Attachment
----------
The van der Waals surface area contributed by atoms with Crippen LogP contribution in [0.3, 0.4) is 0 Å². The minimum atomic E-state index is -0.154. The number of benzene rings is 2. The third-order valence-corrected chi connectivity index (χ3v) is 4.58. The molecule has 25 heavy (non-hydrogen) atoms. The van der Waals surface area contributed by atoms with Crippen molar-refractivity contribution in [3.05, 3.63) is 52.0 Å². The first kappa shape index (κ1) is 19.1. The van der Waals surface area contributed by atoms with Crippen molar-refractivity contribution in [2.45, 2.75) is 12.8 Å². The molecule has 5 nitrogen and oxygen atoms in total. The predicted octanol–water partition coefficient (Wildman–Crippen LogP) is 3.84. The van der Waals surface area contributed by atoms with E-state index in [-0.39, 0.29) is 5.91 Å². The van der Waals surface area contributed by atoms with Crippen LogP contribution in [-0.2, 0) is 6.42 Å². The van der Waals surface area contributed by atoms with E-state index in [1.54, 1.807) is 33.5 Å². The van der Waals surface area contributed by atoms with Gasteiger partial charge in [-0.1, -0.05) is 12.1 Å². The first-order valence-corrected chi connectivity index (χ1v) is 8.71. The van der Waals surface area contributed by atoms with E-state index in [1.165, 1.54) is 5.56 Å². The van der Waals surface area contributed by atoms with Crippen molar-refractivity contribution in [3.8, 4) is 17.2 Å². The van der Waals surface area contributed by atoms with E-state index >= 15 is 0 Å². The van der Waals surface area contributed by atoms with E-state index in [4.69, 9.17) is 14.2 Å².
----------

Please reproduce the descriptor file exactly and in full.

The van der Waals surface area contributed by atoms with Crippen LogP contribution in [0.3, 0.4) is 0 Å². The minimum atomic E-state index is -0.154. The number of benzene rings is 2. The third-order valence-corrected chi connectivity index (χ3v) is 4.58. The molecule has 25 heavy (non-hydrogen) atoms. The van der Waals surface area contributed by atoms with Crippen molar-refractivity contribution in [3.05, 3.63) is 52.0 Å². The first kappa shape index (κ1) is 19.1. The van der Waals surface area contributed by atoms with Crippen molar-refractivity contribution in [2.45, 2.75) is 12.8 Å². The molecule has 5 nitrogen and oxygen atoms in total. The predicted octanol–water partition coefficient (Wildman–Crippen LogP) is 3.84. The van der Waals surface area contributed by atoms with E-state index in [-0.39, 0.29) is 5.91 Å². The van der Waals surface area contributed by atoms with Crippen LogP contribution in [-0.2, 0) is 6.42 Å². The van der Waals surface area contributed by atoms with E-state index in [1.54, 1.807) is 33.5 Å². The van der Waals surface area contributed by atoms with Gasteiger partial charge in [-0.1, -0.05) is 12.1 Å². The first-order valence-corrected chi connectivity index (χ1v) is 8.71. The van der Waals surface area contributed by atoms with E-state index in [1.165, 1.54) is 5.56 Å². The van der Waals surface area contributed by atoms with Crippen molar-refractivity contribution in [3.8, 4) is 17.2 Å². The van der Waals surface area contributed by atoms with E-state index >= 15 is 0 Å². The van der Waals surface area contributed by atoms with E-state index in [4.69, 9.17) is 14.2 Å².